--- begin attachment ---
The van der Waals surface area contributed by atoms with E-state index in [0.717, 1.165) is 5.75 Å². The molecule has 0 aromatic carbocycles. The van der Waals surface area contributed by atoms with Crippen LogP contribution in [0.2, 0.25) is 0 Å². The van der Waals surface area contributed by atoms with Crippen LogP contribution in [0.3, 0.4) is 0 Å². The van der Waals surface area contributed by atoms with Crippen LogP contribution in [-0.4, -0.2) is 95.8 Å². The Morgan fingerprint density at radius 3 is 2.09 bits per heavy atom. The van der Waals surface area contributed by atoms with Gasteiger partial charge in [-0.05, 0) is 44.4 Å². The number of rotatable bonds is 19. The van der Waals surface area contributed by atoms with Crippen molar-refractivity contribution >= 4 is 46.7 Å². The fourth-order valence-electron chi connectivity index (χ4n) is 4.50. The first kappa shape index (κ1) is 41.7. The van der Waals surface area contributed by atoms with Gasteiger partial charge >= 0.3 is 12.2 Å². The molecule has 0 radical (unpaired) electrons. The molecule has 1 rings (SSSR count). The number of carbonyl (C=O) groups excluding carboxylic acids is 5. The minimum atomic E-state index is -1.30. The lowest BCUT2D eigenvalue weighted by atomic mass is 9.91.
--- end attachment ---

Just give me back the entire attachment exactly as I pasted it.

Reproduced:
The van der Waals surface area contributed by atoms with E-state index in [0.717, 1.165) is 5.75 Å². The molecule has 0 aromatic carbocycles. The van der Waals surface area contributed by atoms with Crippen LogP contribution in [0.2, 0.25) is 0 Å². The van der Waals surface area contributed by atoms with Crippen LogP contribution in [0.3, 0.4) is 0 Å². The van der Waals surface area contributed by atoms with Crippen LogP contribution in [-0.4, -0.2) is 95.8 Å². The Morgan fingerprint density at radius 3 is 2.09 bits per heavy atom. The van der Waals surface area contributed by atoms with Gasteiger partial charge in [-0.05, 0) is 44.4 Å². The number of rotatable bonds is 19. The van der Waals surface area contributed by atoms with Crippen molar-refractivity contribution >= 4 is 46.7 Å². The fourth-order valence-electron chi connectivity index (χ4n) is 4.50. The first kappa shape index (κ1) is 41.7. The van der Waals surface area contributed by atoms with Gasteiger partial charge >= 0.3 is 12.2 Å². The molecule has 0 radical (unpaired) electrons. The molecule has 1 rings (SSSR count). The number of carbonyl (C=O) groups excluding carboxylic acids is 5. The minimum atomic E-state index is -1.30. The lowest BCUT2D eigenvalue weighted by atomic mass is 9.91.